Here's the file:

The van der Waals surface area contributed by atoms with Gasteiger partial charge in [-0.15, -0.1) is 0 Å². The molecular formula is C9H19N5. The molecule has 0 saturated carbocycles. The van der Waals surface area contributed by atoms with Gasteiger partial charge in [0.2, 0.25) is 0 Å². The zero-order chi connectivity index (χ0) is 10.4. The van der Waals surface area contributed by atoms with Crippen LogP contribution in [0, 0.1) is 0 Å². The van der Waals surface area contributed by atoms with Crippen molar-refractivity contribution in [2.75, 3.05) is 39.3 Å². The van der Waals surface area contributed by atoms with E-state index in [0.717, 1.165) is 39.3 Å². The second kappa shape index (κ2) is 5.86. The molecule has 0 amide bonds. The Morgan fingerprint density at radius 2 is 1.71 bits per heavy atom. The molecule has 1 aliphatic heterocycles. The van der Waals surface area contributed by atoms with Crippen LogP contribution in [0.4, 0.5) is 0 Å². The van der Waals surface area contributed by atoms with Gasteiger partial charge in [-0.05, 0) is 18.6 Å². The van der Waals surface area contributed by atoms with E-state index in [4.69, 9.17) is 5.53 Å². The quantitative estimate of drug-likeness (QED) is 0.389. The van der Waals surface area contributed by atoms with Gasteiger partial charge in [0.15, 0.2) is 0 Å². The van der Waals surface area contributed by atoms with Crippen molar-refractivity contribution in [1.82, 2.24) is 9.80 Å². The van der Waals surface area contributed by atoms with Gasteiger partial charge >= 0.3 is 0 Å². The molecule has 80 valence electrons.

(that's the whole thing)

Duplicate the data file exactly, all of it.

The van der Waals surface area contributed by atoms with Gasteiger partial charge in [-0.15, -0.1) is 0 Å². The molecular formula is C9H19N5. The molecule has 0 saturated carbocycles. The van der Waals surface area contributed by atoms with Gasteiger partial charge in [0.2, 0.25) is 0 Å². The zero-order chi connectivity index (χ0) is 10.4. The van der Waals surface area contributed by atoms with Crippen LogP contribution in [0, 0.1) is 0 Å². The van der Waals surface area contributed by atoms with Crippen molar-refractivity contribution in [2.75, 3.05) is 39.3 Å². The van der Waals surface area contributed by atoms with E-state index in [0.717, 1.165) is 39.3 Å². The second kappa shape index (κ2) is 5.86. The molecule has 0 amide bonds. The Morgan fingerprint density at radius 2 is 1.71 bits per heavy atom. The molecule has 1 aliphatic heterocycles. The van der Waals surface area contributed by atoms with Crippen LogP contribution in [0.4, 0.5) is 0 Å². The van der Waals surface area contributed by atoms with Gasteiger partial charge in [-0.05, 0) is 18.6 Å². The van der Waals surface area contributed by atoms with E-state index in [4.69, 9.17) is 5.53 Å². The quantitative estimate of drug-likeness (QED) is 0.389. The van der Waals surface area contributed by atoms with Gasteiger partial charge in [0.15, 0.2) is 0 Å². The van der Waals surface area contributed by atoms with Crippen molar-refractivity contribution in [1.82, 2.24) is 9.80 Å². The van der Waals surface area contributed by atoms with Gasteiger partial charge >= 0.3 is 0 Å². The molecule has 80 valence electrons.